Biofuels are considered to be a sustainable alternative to fossil fuels. However, they are generally more expensive than competing fossil fuels. Government subsidies, such as we have for ethanol in this country, have been necessary to make biofuels competitive in the marketplace.
One way to make biofuels more cost-competitive would be to sell products made from lignin, the plant waste left over from biofuel production. Typically, lignin is either burned to produce electricity or left unused in piles because there isn’t a process for turning it into anything useful. Furthermore, the only places where the stuff is burned to make electricity is in some pulp and paper plants that produce vast quantities of it.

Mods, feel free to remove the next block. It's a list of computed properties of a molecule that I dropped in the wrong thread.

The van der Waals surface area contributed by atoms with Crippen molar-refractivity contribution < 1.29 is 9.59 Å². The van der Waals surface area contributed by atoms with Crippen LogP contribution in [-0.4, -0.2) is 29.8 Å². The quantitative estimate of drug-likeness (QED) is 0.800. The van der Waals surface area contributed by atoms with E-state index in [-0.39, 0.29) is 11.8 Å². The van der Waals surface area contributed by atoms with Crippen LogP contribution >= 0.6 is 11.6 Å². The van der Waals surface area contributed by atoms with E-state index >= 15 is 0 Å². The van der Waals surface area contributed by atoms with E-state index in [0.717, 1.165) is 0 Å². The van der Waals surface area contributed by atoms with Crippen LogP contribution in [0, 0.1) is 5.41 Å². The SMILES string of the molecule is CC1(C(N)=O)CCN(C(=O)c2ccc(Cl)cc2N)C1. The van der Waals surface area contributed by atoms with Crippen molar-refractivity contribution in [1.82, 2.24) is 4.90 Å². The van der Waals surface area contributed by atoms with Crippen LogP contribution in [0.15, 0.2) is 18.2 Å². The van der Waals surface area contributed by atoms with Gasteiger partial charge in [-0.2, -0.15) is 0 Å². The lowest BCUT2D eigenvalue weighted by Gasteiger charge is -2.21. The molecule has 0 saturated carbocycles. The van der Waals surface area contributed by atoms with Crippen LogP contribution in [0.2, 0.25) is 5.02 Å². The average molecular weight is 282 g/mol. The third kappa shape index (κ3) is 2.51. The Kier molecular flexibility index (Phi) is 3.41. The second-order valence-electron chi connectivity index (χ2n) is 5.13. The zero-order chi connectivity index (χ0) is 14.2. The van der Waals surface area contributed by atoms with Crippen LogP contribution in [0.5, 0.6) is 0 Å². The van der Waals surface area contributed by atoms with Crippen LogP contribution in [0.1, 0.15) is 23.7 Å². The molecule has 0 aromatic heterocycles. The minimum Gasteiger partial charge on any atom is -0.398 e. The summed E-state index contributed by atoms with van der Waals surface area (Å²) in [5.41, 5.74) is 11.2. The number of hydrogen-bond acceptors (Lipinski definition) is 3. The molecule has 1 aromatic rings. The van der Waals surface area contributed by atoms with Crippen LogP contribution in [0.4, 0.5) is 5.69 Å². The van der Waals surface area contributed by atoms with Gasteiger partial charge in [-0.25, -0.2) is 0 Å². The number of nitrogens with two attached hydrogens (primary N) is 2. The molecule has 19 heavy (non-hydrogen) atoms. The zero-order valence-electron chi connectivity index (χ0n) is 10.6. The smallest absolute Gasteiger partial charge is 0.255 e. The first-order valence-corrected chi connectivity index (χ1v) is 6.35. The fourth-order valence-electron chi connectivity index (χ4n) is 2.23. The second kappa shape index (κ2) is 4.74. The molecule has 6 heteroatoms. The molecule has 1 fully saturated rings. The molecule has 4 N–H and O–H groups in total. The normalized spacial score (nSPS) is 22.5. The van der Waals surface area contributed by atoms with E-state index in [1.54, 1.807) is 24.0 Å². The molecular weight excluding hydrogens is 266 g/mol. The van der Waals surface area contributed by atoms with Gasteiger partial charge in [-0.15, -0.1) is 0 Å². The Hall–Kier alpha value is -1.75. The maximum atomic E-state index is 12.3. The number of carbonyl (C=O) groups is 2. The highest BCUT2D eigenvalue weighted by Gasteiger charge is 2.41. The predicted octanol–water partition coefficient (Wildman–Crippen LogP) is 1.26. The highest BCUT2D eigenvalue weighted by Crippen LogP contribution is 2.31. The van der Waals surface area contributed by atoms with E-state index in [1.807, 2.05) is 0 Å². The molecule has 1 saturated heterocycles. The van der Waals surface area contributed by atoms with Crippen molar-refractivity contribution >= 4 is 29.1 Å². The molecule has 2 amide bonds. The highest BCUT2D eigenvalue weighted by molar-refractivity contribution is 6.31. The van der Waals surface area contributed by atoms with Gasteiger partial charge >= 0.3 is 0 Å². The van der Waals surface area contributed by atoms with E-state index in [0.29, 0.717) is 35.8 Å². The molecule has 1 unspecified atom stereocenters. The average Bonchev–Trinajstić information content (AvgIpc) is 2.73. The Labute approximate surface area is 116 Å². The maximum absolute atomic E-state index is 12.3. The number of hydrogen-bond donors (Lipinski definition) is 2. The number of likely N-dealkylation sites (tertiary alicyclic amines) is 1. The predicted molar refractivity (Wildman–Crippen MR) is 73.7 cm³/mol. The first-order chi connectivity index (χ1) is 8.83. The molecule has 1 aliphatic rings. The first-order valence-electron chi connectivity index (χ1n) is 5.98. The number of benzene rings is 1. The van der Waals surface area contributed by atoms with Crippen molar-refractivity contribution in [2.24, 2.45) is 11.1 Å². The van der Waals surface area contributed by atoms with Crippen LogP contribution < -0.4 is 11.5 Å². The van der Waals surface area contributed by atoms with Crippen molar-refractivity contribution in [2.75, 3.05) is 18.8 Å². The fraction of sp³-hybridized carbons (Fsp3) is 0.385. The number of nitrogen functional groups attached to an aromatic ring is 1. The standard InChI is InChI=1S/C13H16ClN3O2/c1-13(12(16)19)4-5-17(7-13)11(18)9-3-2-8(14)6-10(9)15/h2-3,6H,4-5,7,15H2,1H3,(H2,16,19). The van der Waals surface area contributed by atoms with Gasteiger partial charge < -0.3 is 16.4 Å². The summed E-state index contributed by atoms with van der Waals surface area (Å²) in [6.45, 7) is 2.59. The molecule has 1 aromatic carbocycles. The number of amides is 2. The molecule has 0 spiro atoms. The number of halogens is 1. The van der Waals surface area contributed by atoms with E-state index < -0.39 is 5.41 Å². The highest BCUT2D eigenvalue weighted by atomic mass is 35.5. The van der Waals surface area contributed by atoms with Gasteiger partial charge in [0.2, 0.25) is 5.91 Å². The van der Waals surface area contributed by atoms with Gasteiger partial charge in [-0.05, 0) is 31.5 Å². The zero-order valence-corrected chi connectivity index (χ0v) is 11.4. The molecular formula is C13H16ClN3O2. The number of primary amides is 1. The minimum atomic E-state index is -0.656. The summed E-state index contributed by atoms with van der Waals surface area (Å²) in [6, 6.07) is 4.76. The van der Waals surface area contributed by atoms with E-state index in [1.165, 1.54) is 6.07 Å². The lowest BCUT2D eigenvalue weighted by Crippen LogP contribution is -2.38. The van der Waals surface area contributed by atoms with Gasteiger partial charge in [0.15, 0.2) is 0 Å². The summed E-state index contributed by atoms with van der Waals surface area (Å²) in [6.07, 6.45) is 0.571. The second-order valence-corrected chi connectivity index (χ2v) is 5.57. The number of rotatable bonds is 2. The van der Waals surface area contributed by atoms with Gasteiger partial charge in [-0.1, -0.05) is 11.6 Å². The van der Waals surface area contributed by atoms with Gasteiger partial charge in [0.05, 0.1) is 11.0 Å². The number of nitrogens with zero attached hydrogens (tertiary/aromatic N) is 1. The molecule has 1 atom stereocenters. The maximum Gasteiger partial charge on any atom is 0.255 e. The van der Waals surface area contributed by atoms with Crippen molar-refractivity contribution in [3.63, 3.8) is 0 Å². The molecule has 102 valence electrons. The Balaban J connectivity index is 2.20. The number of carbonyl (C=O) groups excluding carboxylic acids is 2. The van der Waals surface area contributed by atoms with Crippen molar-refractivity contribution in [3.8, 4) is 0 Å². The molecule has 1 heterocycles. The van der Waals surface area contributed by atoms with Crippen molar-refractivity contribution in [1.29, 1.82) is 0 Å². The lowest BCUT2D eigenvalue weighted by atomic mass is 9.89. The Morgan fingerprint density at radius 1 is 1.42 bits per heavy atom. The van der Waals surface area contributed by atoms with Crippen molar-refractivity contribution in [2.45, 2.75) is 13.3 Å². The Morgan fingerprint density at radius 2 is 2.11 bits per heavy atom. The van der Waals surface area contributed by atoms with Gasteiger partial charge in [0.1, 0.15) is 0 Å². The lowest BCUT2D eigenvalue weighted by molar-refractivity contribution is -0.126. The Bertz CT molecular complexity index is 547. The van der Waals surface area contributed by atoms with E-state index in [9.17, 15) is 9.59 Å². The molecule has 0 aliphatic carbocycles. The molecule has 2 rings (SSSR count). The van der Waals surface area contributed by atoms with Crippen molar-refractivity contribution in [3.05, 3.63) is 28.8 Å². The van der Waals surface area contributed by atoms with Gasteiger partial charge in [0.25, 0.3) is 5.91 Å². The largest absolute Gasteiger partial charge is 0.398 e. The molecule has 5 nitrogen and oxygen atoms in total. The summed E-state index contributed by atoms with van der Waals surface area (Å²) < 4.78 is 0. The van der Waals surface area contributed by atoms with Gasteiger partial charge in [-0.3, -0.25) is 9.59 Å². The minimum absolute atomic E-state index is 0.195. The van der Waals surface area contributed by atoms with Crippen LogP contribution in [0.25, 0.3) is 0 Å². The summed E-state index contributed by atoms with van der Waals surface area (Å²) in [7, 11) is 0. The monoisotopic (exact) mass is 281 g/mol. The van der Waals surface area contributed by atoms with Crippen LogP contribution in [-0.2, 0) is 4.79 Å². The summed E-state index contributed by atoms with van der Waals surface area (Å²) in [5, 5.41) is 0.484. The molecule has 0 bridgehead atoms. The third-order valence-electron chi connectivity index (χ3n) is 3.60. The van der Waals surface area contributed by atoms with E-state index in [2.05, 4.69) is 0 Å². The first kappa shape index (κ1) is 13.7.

Recently, researchers at Sandia National Laboratory and Lawrence Berkeley Laboratory have decoded the structure and behavior of an enzyme called LigM that breaks down molecules derived from lignin. Lignin is the part of plant cell walls that provides structure and protection from bacterial and insect attacks. It is this strength that makes it difficult to deconstruct.
The new research into the LigM enzyme is an important step towards finding a way to make use of lignin. The enzyme doesn’t break down lignin itself; it breaks down some of its derivatives. So there still needs to be other ways to start the process – perhaps with the use of fungi or other organisms that can break down the lignin into the components that LigM attacks.
Ultimately, the goal is to develop a process by which this trash from biofuel production can be converted into useful products, such as renewable plastics, fabrics, nylon and adhesives. Understanding the LigM enzyme is an important step along the way.
Photo, posted January 1, 2013, courtesy of CenUSA Bioenergy via Flickr.